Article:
So happy that the hassle is over with for you guys, and can’t wait to see the pictures and what you plan on doing with it!
    E.M. recently posted…Two Sides: Furnishing the ApartmentMy Profile

  8. Congrats on getting out of that place! Most people I know would have settled in and let the people around them influence how they live. Bravo! Your kids will thank you for it in the future!
    Lisa E. @ Lisa Vs. The Loans recently posted…Links Lisa Likes – 6/7/13My Profile

  9. Ree Klein says:

    I didn’t buy a home until I was in my mid 30’s. Having moved every one or two years before that gave me insight into the different types of environments you can end up in. So, when I started looking for a home to purchase, here’s what I did:
    – asked the realtor for a list of homes meeting my criteria.
    – before riding along with her, I drove to the ones that seemed interesting. I could immediately cross off all or most on the list. Junked up properties, screaming neighbors, the freeway were all big turn offs.
    – the realtor showed me the ones I liked from the outside.
    – before making an offer, I drove back to the neighborhood several times. In the morning, mid day and at night. That gave me an idea of the people, traffic, noise, etc.
    – I looked for people on the street and talked to them. “How long have you lived in the neighborhood?” “What changes have you seen?” “What’s it like here?” you get the idea.
    I finally bought my little old house and I’m still here 20 years later. It would probably be difficult to use my strategy if you’re moving to a different state like you did. I’m glad you’ve found a new “home.”
    Ree Klein recently posted…Magnet Contest: We Have a Winner!My Profile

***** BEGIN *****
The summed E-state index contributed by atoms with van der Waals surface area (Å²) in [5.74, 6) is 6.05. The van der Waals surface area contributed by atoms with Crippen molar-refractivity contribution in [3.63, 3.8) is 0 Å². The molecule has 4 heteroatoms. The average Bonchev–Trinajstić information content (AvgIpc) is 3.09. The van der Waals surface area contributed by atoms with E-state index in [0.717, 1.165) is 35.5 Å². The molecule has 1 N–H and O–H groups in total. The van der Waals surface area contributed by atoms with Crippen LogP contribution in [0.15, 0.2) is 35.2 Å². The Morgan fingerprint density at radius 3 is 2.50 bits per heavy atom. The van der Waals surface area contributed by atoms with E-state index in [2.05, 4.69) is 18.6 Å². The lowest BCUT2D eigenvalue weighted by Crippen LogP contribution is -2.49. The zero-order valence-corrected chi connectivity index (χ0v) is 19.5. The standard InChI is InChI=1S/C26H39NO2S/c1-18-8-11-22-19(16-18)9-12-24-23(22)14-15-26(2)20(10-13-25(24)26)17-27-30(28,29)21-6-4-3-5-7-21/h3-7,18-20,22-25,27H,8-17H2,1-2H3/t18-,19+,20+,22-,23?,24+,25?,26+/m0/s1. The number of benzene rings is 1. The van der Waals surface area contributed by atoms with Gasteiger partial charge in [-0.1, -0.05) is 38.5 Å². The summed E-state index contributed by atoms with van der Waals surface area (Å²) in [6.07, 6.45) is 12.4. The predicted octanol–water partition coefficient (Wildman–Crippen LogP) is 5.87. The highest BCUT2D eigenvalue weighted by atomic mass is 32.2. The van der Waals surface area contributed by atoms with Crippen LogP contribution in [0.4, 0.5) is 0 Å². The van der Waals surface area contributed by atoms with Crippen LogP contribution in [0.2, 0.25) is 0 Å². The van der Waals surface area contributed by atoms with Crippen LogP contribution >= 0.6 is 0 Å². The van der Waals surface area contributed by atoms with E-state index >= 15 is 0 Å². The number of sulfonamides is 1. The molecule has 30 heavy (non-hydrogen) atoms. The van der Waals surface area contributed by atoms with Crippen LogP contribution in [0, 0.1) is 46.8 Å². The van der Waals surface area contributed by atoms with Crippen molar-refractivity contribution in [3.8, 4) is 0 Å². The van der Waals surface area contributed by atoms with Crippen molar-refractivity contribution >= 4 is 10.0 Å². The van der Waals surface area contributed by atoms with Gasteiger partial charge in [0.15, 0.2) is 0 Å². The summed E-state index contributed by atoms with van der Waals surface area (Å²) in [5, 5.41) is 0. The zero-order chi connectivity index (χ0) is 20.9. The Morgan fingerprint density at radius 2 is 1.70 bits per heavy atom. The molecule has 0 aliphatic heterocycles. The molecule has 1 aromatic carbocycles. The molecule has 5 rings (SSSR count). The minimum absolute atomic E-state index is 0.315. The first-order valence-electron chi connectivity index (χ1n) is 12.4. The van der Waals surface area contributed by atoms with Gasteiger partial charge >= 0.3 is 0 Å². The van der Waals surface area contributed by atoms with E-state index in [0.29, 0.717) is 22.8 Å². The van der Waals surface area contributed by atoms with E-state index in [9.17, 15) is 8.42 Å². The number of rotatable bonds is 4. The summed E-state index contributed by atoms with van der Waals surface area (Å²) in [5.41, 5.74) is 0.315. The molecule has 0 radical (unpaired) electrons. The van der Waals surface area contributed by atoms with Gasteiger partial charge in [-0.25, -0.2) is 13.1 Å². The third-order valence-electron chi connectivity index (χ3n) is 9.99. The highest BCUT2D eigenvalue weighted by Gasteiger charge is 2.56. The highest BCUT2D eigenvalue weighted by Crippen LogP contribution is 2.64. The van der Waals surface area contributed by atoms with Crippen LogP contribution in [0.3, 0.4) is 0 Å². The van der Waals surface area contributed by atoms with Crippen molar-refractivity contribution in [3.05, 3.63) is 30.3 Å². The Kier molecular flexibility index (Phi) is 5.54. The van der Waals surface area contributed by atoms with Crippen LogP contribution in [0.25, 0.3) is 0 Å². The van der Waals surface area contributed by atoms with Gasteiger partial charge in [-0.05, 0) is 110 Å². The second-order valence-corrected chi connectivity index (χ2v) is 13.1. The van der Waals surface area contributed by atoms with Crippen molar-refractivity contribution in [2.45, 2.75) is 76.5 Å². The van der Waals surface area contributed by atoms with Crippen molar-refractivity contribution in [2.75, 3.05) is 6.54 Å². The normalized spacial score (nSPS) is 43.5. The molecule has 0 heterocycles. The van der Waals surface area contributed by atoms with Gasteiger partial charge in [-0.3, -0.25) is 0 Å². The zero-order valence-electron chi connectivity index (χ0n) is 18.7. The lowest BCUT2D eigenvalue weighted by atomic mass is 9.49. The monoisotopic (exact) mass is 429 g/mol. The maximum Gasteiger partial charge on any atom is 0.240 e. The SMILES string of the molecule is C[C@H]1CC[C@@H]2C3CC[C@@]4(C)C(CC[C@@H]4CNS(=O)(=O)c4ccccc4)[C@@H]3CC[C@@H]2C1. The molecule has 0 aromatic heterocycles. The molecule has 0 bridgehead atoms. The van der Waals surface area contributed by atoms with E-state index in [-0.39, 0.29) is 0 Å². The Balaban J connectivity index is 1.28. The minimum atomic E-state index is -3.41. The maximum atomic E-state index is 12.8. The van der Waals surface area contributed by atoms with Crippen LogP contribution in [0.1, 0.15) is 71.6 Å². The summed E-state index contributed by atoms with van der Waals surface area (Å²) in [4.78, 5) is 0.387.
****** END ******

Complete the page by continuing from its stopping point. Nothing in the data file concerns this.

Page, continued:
10. Sorry about the loss, but you’re right on in that finding somewhere you can call home and comfortable with is worth it. I can relate to the toys aspect you touched on with your 6 year old. We face a problem with some of our parents who want to shower our kids with toys. We’ve had a few, uncomfortable conversations with them about it and they just do not understand that we have different priorities for our kids.
    John S @ Frugal Rules recently posted…Rant Alert: What Riles You Up?!My Profile

  11. Savvy Financial Latina says:

    Dang…that sucks. I understand where you are coming from though. We live in suburban North Dallas, and the Jones are everywhere. Moms in their decked out Mercedes SUVs.
    I did live in a smaller town, and do not miss it. At least in the city, there’s so many people, you can ignore the Jones.
    Savvy Financial Latina recently posted…Happy Hour MusingsMy Profile

    • Mrs. 1500 says:

      A larger city might have helped us get lost in the background. Such a small neighborhood just made our much different choices more apparent. My parents used to live in northern Dallas suburbs, too. I totally get what you are saying.

  12. Congratulations! Seems like an OK loss, considering that you’re psychologically free of that worry. All the best for the future.

  13. cj says:

    Mr. 1500, what a swell post and congrats on the fine choice you made! The value of living in a cool community, unlike the one you described, cannot be overstated. The $13,000 seems like a small price to pay for a desirable neighborhood. If I had to give up on $13,000 to live in downtown Austin or a similar place, $13,000 would be nothing for such a luxury. On the other hand, my wife and I are enjoying the challenge of making the best of the situation here in H-Town. Have a self-centered, self-absorbed consumeristic moron free day!!!